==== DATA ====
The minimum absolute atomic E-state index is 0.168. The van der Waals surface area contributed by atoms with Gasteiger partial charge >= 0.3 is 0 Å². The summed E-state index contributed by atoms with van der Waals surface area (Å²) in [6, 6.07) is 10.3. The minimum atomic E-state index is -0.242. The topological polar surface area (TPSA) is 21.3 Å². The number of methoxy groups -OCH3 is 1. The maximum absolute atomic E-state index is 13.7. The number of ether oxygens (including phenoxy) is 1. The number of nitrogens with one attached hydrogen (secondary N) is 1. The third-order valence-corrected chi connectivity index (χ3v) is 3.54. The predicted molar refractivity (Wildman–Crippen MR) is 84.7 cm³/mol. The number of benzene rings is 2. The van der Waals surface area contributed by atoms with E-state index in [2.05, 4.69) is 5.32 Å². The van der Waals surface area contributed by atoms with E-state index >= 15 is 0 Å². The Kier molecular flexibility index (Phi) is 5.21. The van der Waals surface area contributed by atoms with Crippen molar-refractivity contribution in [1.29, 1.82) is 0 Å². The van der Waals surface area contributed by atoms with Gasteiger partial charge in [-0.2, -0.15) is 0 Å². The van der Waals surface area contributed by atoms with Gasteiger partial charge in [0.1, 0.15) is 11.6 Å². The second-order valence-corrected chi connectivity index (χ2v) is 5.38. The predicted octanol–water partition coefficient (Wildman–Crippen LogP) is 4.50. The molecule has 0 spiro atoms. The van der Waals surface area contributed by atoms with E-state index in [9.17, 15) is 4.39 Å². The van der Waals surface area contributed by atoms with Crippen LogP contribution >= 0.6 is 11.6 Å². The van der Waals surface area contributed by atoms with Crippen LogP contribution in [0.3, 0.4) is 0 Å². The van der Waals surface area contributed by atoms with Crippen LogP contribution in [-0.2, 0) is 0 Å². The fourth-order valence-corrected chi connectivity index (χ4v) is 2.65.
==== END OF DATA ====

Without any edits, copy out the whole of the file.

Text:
The minimum absolute atomic E-state index is 0.168. The van der Waals surface area contributed by atoms with Gasteiger partial charge >= 0.3 is 0 Å². The summed E-state index contributed by atoms with van der Waals surface area (Å²) in [6, 6.07) is 10.3. The minimum atomic E-state index is -0.242. The topological polar surface area (TPSA) is 21.3 Å². The number of methoxy groups -OCH3 is 1. The maximum absolute atomic E-state index is 13.7. The number of ether oxygens (including phenoxy) is 1. The number of nitrogens with one attached hydrogen (secondary N) is 1. The third-order valence-corrected chi connectivity index (χ3v) is 3.54. The predicted molar refractivity (Wildman–Crippen MR) is 84.7 cm³/mol. The number of benzene rings is 2. The van der Waals surface area contributed by atoms with E-state index in [2.05, 4.69) is 5.32 Å². The van der Waals surface area contributed by atoms with E-state index >= 15 is 0 Å². The Kier molecular flexibility index (Phi) is 5.21. The van der Waals surface area contributed by atoms with Crippen molar-refractivity contribution in [1.29, 1.82) is 0 Å². The van der Waals surface area contributed by atoms with Gasteiger partial charge in [-0.2, -0.15) is 0 Å². The van der Waals surface area contributed by atoms with Gasteiger partial charge in [0.1, 0.15) is 11.6 Å². The second-order valence-corrected chi connectivity index (χ2v) is 5.38. The predicted octanol–water partition coefficient (Wildman–Crippen LogP) is 4.50. The molecule has 0 spiro atoms. The van der Waals surface area contributed by atoms with E-state index in [9.17, 15) is 4.39 Å². The van der Waals surface area contributed by atoms with Crippen LogP contribution >= 0.6 is 11.6 Å². The van der Waals surface area contributed by atoms with Crippen LogP contribution in [0.3, 0.4) is 0 Å². The van der Waals surface area contributed by atoms with Crippen LogP contribution in [-0.2, 0) is 0 Å². The fourth-order valence-corrected chi connectivity index (χ4v) is 2.65.